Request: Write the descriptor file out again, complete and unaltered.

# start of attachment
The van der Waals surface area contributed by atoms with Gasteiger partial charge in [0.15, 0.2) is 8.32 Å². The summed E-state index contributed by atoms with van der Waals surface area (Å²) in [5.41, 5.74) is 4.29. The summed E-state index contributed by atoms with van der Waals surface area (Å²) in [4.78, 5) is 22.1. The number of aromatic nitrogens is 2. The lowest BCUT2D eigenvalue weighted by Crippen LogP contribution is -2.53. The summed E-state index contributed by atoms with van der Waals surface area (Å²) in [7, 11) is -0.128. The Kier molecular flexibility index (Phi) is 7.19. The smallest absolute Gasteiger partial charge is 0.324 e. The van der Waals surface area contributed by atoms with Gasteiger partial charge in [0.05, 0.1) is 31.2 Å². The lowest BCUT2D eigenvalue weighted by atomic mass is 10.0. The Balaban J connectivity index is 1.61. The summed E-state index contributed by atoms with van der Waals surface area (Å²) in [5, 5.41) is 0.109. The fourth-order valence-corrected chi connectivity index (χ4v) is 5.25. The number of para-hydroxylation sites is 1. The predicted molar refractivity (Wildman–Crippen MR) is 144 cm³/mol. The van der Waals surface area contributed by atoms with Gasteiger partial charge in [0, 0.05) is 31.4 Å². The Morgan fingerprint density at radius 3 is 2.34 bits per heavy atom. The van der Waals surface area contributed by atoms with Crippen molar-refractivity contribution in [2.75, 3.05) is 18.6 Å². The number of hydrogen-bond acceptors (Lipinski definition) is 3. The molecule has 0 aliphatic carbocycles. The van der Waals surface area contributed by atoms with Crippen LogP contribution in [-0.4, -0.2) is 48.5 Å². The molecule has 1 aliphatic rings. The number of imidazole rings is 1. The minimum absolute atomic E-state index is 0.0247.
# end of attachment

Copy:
The van der Waals surface area contributed by atoms with Gasteiger partial charge in [0.15, 0.2) is 8.32 Å². The summed E-state index contributed by atoms with van der Waals surface area (Å²) in [5.41, 5.74) is 4.29. The summed E-state index contributed by atoms with van der Waals surface area (Å²) in [4.78, 5) is 22.1. The number of aromatic nitrogens is 2. The lowest BCUT2D eigenvalue weighted by Crippen LogP contribution is -2.53. The summed E-state index contributed by atoms with van der Waals surface area (Å²) in [7, 11) is -0.128. The Kier molecular flexibility index (Phi) is 7.19. The smallest absolute Gasteiger partial charge is 0.324 e. The van der Waals surface area contributed by atoms with Gasteiger partial charge in [0.05, 0.1) is 31.2 Å². The lowest BCUT2D eigenvalue weighted by atomic mass is 10.0. The Balaban J connectivity index is 1.61. The summed E-state index contributed by atoms with van der Waals surface area (Å²) in [5, 5.41) is 0.109. The fourth-order valence-corrected chi connectivity index (χ4v) is 5.25. The number of para-hydroxylation sites is 1. The predicted molar refractivity (Wildman–Crippen MR) is 144 cm³/mol. The van der Waals surface area contributed by atoms with Gasteiger partial charge in [0, 0.05) is 31.4 Å². The Morgan fingerprint density at radius 3 is 2.34 bits per heavy atom. The van der Waals surface area contributed by atoms with Crippen molar-refractivity contribution in [2.75, 3.05) is 18.6 Å². The number of hydrogen-bond acceptors (Lipinski definition) is 3. The molecule has 0 aliphatic carbocycles. The van der Waals surface area contributed by atoms with Crippen LogP contribution in [-0.4, -0.2) is 48.5 Å². The molecule has 1 aliphatic rings. The number of imidazole rings is 1. The minimum absolute atomic E-state index is 0.0247.